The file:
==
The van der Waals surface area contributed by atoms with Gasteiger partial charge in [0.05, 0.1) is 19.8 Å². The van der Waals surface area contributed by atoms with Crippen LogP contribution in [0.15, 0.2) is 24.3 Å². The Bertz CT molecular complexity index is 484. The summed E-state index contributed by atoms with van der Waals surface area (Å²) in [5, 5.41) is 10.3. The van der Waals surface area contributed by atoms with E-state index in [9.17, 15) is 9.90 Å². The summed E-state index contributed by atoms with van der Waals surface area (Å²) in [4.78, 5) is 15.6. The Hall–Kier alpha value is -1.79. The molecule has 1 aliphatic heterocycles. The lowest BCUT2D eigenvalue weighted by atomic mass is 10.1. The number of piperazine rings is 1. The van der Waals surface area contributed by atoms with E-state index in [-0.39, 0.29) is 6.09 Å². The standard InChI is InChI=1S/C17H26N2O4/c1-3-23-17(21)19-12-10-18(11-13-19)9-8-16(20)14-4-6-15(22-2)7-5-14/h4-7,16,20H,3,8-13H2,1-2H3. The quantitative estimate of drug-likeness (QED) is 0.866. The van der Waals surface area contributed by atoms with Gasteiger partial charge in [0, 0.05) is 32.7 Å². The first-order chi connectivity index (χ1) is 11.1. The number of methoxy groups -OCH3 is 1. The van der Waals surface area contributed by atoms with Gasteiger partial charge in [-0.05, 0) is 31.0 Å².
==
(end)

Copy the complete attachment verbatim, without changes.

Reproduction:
The van der Waals surface area contributed by atoms with Gasteiger partial charge in [0.05, 0.1) is 19.8 Å². The van der Waals surface area contributed by atoms with Crippen LogP contribution in [0.15, 0.2) is 24.3 Å². The Bertz CT molecular complexity index is 484. The summed E-state index contributed by atoms with van der Waals surface area (Å²) in [5, 5.41) is 10.3. The van der Waals surface area contributed by atoms with E-state index in [9.17, 15) is 9.90 Å². The summed E-state index contributed by atoms with van der Waals surface area (Å²) in [4.78, 5) is 15.6. The Hall–Kier alpha value is -1.79. The molecule has 1 aliphatic heterocycles. The lowest BCUT2D eigenvalue weighted by atomic mass is 10.1. The number of piperazine rings is 1. The van der Waals surface area contributed by atoms with E-state index in [-0.39, 0.29) is 6.09 Å². The standard InChI is InChI=1S/C17H26N2O4/c1-3-23-17(21)19-12-10-18(11-13-19)9-8-16(20)14-4-6-15(22-2)7-5-14/h4-7,16,20H,3,8-13H2,1-2H3. The quantitative estimate of drug-likeness (QED) is 0.866. The van der Waals surface area contributed by atoms with Gasteiger partial charge in [0, 0.05) is 32.7 Å². The first-order chi connectivity index (χ1) is 11.1. The number of methoxy groups -OCH3 is 1. The van der Waals surface area contributed by atoms with Gasteiger partial charge in [-0.05, 0) is 31.0 Å².